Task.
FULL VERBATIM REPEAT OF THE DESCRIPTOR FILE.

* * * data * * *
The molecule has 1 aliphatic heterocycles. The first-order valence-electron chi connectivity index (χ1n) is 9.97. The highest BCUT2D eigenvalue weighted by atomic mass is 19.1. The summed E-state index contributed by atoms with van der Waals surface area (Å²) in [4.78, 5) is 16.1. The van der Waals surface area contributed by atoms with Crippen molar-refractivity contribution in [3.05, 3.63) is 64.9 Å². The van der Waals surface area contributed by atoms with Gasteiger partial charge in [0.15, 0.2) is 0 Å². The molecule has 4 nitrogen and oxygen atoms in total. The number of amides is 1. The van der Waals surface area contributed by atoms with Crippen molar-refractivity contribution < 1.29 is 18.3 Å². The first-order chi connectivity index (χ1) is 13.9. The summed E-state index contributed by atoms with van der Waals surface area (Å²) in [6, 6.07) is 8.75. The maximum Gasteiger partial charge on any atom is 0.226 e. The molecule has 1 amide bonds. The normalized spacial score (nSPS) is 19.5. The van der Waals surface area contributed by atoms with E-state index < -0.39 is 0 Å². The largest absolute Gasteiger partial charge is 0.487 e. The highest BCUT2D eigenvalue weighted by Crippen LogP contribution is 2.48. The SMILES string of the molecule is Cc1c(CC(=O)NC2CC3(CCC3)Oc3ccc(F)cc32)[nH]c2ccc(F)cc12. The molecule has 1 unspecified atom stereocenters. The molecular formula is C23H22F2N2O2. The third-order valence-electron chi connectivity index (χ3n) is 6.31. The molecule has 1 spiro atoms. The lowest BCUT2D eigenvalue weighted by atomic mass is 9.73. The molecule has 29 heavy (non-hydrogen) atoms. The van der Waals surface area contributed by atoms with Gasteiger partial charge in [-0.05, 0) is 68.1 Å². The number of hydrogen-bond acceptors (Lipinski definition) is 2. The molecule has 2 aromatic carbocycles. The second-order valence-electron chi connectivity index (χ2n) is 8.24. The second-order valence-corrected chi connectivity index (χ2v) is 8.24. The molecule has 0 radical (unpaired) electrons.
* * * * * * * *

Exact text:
The molecule has 1 aliphatic heterocycles. The first-order valence-electron chi connectivity index (χ1n) is 9.97. The highest BCUT2D eigenvalue weighted by atomic mass is 19.1. The summed E-state index contributed by atoms with van der Waals surface area (Å²) in [4.78, 5) is 16.1. The van der Waals surface area contributed by atoms with Crippen molar-refractivity contribution in [3.05, 3.63) is 64.9 Å². The van der Waals surface area contributed by atoms with Gasteiger partial charge in [0.15, 0.2) is 0 Å². The molecule has 4 nitrogen and oxygen atoms in total. The number of amides is 1. The van der Waals surface area contributed by atoms with Crippen molar-refractivity contribution < 1.29 is 18.3 Å². The first-order chi connectivity index (χ1) is 13.9. The summed E-state index contributed by atoms with van der Waals surface area (Å²) in [6, 6.07) is 8.75. The maximum Gasteiger partial charge on any atom is 0.226 e. The molecule has 1 amide bonds. The normalized spacial score (nSPS) is 19.5. The van der Waals surface area contributed by atoms with E-state index < -0.39 is 0 Å². The largest absolute Gasteiger partial charge is 0.487 e. The highest BCUT2D eigenvalue weighted by Crippen LogP contribution is 2.48. The SMILES string of the molecule is Cc1c(CC(=O)NC2CC3(CCC3)Oc3ccc(F)cc32)[nH]c2ccc(F)cc12. The molecule has 1 unspecified atom stereocenters. The molecular formula is C23H22F2N2O2. The third-order valence-electron chi connectivity index (χ3n) is 6.31. The molecule has 1 spiro atoms. The lowest BCUT2D eigenvalue weighted by atomic mass is 9.73. The molecule has 29 heavy (non-hydrogen) atoms. The van der Waals surface area contributed by atoms with Gasteiger partial charge in [-0.05, 0) is 68.1 Å². The number of hydrogen-bond acceptors (Lipinski definition) is 2. The molecule has 2 aromatic carbocycles. The second-order valence-electron chi connectivity index (χ2n) is 8.24. The second-order valence-corrected chi connectivity index (χ2v) is 8.24. The molecule has 0 radical (unpaired) electrons.